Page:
What happens when you decide not to call yourself a Buddhist

I’m a week or so away from my 35th birthday and I can confidently say that the Dhamma (dharma) has been a big part of my life for the better part of the past 20 years, arguably even the whole of it. My family’s not Buddhist, and I didn’t have any Buddhist influences growing up, but I was always questioning, investigating, wanting to understand the ways of the mind and heart. Even though I was lucky enough to come across my first book on meditation at 14, and my first formal instruction at 18, it honestly wasn’t until just before my 31st birthday that things started to click. And it wasn’t until another couple of years passed that I truly learned how to meditate—meditate as a way of life.



The Great Way is not difficult
for those who have no preferences.
When love and hate are both absent
everything becomes clear and undisguised.
Make the smallest distinction, however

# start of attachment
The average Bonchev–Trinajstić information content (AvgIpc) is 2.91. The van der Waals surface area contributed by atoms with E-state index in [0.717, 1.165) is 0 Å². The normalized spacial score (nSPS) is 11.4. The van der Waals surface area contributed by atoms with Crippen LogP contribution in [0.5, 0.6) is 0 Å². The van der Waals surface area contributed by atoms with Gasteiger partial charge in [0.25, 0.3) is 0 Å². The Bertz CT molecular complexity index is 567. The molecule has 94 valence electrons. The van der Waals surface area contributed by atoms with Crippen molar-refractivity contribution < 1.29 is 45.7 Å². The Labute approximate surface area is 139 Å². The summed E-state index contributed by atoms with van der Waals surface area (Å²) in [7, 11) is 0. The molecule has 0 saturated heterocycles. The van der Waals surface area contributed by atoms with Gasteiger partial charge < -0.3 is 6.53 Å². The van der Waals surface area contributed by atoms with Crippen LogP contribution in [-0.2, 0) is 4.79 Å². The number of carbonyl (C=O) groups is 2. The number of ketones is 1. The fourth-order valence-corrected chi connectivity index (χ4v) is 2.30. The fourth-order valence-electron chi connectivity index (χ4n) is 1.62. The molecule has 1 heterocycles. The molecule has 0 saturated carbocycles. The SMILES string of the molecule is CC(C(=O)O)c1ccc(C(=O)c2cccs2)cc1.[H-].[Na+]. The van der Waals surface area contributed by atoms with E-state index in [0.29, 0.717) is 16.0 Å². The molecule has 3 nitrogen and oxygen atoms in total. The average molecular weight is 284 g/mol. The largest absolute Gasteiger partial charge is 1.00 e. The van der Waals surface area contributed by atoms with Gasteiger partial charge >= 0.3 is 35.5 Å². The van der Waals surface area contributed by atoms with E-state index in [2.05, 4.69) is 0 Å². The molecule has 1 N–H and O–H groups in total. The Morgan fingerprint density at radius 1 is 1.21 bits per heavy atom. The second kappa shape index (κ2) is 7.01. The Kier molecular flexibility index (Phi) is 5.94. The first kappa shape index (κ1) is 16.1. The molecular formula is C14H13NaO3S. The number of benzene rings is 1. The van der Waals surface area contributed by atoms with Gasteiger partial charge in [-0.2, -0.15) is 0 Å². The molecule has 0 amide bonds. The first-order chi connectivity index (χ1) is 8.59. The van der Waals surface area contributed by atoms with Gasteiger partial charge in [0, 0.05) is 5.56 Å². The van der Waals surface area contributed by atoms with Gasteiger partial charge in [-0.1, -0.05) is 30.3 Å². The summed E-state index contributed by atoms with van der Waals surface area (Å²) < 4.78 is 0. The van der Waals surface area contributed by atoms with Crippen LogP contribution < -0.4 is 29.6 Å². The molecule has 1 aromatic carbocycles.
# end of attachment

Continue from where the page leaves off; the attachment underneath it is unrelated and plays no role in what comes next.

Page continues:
and heaven and earth are set infinitely apart.


Inquiry as practice

The important thing is not to stop questioning. Curiosity has its own reason for existing.–Albert Einstein

→Ask questions.

I’d like to say this is the first present I received when visiting the Gimme Presence site to partake in its creator Kristen’s challenge. But I can’t.


A matter of perception

The gradual vs. sudden debate.

Is it about effort or effortlessness?

Can delusion and wisdom coexist?

Do I have to be aware, as in pay attention, or is it a matter of remembering…I’m already aware?


Learning to reside in being

During the spring I attended a course with Loch Kelly on what he calls “awake awareness.” I met Loch during a retreat last year with Mingyur Rinpoche, when he mentioned the course to me. In truth, I wasn’t terrifically open at the time.


%d bloggers like this: